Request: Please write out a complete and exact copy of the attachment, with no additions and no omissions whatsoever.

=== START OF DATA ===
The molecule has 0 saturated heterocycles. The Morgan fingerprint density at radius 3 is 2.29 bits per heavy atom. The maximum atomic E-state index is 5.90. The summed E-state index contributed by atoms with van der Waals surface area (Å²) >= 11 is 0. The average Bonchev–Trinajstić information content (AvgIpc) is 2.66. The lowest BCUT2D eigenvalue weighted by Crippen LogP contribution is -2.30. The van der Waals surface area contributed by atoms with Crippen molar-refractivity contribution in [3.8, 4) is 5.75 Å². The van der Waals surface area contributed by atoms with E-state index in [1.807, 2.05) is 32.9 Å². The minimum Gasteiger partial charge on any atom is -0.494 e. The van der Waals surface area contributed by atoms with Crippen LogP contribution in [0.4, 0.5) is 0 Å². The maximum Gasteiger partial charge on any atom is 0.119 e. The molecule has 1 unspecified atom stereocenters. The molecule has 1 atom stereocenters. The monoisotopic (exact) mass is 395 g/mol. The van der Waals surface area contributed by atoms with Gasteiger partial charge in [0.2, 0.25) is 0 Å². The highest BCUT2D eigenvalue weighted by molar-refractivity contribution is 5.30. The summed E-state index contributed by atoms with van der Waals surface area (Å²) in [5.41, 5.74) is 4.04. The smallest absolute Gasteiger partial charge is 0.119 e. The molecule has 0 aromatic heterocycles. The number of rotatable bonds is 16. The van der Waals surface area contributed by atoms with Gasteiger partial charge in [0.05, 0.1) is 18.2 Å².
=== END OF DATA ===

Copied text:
The molecule has 0 saturated heterocycles. The Morgan fingerprint density at radius 3 is 2.29 bits per heavy atom. The maximum atomic E-state index is 5.90. The summed E-state index contributed by atoms with van der Waals surface area (Å²) >= 11 is 0. The average Bonchev–Trinajstić information content (AvgIpc) is 2.66. The lowest BCUT2D eigenvalue weighted by Crippen LogP contribution is -2.30. The van der Waals surface area contributed by atoms with Crippen molar-refractivity contribution in [3.8, 4) is 5.75 Å². The van der Waals surface area contributed by atoms with E-state index in [1.807, 2.05) is 32.9 Å². The minimum Gasteiger partial charge on any atom is -0.494 e. The van der Waals surface area contributed by atoms with Crippen LogP contribution in [0.4, 0.5) is 0 Å². The maximum Gasteiger partial charge on any atom is 0.119 e. The molecule has 1 unspecified atom stereocenters. The molecule has 1 atom stereocenters. The monoisotopic (exact) mass is 395 g/mol. The van der Waals surface area contributed by atoms with Gasteiger partial charge in [0.2, 0.25) is 0 Å². The highest BCUT2D eigenvalue weighted by molar-refractivity contribution is 5.30. The summed E-state index contributed by atoms with van der Waals surface area (Å²) in [5.41, 5.74) is 4.04. The smallest absolute Gasteiger partial charge is 0.119 e. The molecule has 0 aromatic heterocycles. The number of rotatable bonds is 16. The van der Waals surface area contributed by atoms with Gasteiger partial charge in [0.05, 0.1) is 18.2 Å².